7 February 2017

What is G code

G code is simply a language used to tell machine.
G code has many variants, but it is the common name for the most widely used Numeric Control (NC) programming language.
G code is mainly used in computer-aided manufacturing for controlling automated machine tools.
In a modern-day desktop CNC machine and software, you will never have to enter G-code manually, unless you want to
The CAD/CAM software and the machine controller will take care of all of this for you. 

Now let we know some most common programming code with example and how its use and how it work?

G0 - Rapid motion 

G0 Rapid motion
Code for a figure - G0 X7 Y18

The G0 command moves the machine at maximum travel speed to whatever coordinates follow G0. 
The machine will move in a coordinated fashion, and both axes complete their travel at the same time. G0 is not used for cutting. Instead, it’s used to move the machine quickly to begin a job or move to another operation within the same job. 

G1 - Controlled motion
G1 Controlled motion

Code for a figure - G1 X7 Y18 F500
A G1 command is similar to G0.
G1 tells the machine to move at a specified rate called the feed rate (F).

G2 - Clockwise motion 

G2 clockwise motion
Code for a figure - G21 G90 G17
                         G0 X0 Y12
                                      G2 X12 Y0 I0 J-12

G2 is used for specifying the offset from the centre creates clockwise motion between the starting point and specified ending point.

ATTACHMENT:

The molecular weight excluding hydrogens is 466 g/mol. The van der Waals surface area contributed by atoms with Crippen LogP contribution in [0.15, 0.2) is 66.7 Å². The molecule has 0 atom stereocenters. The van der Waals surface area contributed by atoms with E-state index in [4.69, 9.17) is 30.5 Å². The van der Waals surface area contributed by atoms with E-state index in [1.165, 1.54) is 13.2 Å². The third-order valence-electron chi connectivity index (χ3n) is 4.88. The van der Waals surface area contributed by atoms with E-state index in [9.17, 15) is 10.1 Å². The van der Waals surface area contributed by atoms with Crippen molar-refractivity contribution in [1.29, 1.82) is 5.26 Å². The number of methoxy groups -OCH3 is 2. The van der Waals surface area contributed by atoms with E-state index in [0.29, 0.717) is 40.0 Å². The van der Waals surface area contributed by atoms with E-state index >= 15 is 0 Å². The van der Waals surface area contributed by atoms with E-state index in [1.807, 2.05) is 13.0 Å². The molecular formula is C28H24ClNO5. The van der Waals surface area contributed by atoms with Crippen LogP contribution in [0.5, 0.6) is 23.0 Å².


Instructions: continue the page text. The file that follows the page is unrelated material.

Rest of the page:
Another figure for G2

G2 clockwise motion

G3 - Counterclockwise motion
G3 Counterclock wise motion

Code for a figure - G21 G90 G17
                         G0 X-5 Y25
                                     G3 X-25 Y5 I0 J-20

Just like G2, the G3 command creates an arc between two points. Whereas G2 specifies clockwise motion, G3 specifies counterclockwise motion between the points as shown in the figure. 

G17/G18/G19 - Working Planes

These codes are used to set the plane to be machined. 
Typically G17 is used and is the default for most hobby machines, but two other planes can be used in a three-axis machine:
  • G17 = x/y plane
  • G18 = z/x plane
  • G19 = y/z plane
G20/21 - Inches or Millimeters
The G21 and G20 commands used for units, either inches or millimetres.
  • G21 = millimeters
  • G20 = inches
Here’s an example that’s set to inches:
G21 G17 G90

G28 - Referencing Home
A simple G28 command sends the machine to its home position
Code - G28 Z0

G90 - Absolute Mode
G90 causes units to be interpreted as absolute coordinates
This is the most common mode for hobby-grade CNC machines; it’s the default mode.
Absolute coordinates will be interpreted as exactly that absolute. 
If we write code G0 X10 will send the machine to x = 10. It will not send the x-axis to “10 more” units from where it’s currently located.

G91 - Incremental Mode
G91 is the opposite mode of G90
Setting an incremental mode means that every command issued will move your machine the specified number of units from its current point not like that in G90 likes from x-axis only.
For example, in incremental mode, G1 X1 will advance the machine 1 unit in the x-direction, regardless of its current location.